An ideal lawyer is a problem solver, whether his focus is on litigation or transaction. An ideal lawyer is someone who listens carefully to his or her clients’ needs, considers the law and legal system carefully and then counsels them wisely according to what is best for them (the clients), fighting fiercely for his clients’ rights when it is appropriate to do so.  He is also someone who will counsel his client to put aside his anger and resolve a dispute amicably when that is what would be best for all concerned, and he’s someone who can find ways to help his client do so.

How Law should be taught?

Law should be taught  in a way that requires students to learn actively, not passively, about the law and lawyers’ work.  Thus, Socratic dialogue should be used in class so that students discuss, analyze, and develop their knowledge and understanding of the law, and law school should also include experiential learning, so that law students learn what lawyers actually do and how the law actually works, not just theory about law. 

What was the most complimentary comment on your work?

Re scholarship:  Being invited to participate in a Symposium on the Rule of Law and present my article to the Constitutional Court of the Russian Federation.

Re teaching: Recently, one of my graduating students told me that I taught her how to read critically as well as how to write well about the law, and as a result though she started in the middle of the class, she graduated at the top. What helped her most was my book, “Legal Reading, Researching, and Writing for International Students”, which is used in the U.S. and around the world.  It has been translated into Chinese, and I have even been told that book has made me ‘famous’ in Afghanistan!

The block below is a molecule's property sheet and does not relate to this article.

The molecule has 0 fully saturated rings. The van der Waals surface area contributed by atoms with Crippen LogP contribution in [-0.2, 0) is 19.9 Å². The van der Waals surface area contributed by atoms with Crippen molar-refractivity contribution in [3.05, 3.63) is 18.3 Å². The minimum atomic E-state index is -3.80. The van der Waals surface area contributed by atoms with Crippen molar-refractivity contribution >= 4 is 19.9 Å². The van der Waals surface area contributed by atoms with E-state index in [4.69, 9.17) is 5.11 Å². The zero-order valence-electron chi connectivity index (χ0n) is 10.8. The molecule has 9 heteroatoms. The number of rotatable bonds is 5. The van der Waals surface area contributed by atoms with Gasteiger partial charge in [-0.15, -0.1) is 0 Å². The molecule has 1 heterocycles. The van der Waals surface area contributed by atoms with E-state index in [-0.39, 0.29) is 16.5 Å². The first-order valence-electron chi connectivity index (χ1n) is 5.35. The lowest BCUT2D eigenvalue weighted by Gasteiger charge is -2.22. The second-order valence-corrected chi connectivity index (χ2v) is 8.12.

Is there any skill you do not have but would like to?

My French is pretty good because I go there often, but I would like to be more fluent in both Russian and Spanish.  While my parents spoke Russian at home and I studied it for three years at the university level, I am not fluent.  I also studied Spanish for the same length of time and have  taught in Spanish-speaking countries – but I end up teaching in ‘Spanglish,’ not Spanish.

What is the most valuable thing you can buy for money?

Time with your family and loved ones is the most valuable thing you can buy for money.

What would you like to do after the next 10 years?

For at least the next ten years, I would like to continue as a law professor.  After that, who knows? I’ll see what God has in mind for me.

What would you wish to young lawyers?

My wish for young lawyers is that they enjoy their career half as much as I have already:  I’ve been a clerk to a very important judge, a practitioner of admiralty and international trade law, and a law professor.  I found each to be exciting and fulfilling.  If you don’t enjoy what you do, then change it.  Have the courage to take risks and trust your intelligence and work ethic to lead you to a field you enjoy.



© - Московское региональное отделение "Ассоциация юристов России"

Сайт создан WSS
Работает на: Amiro CMS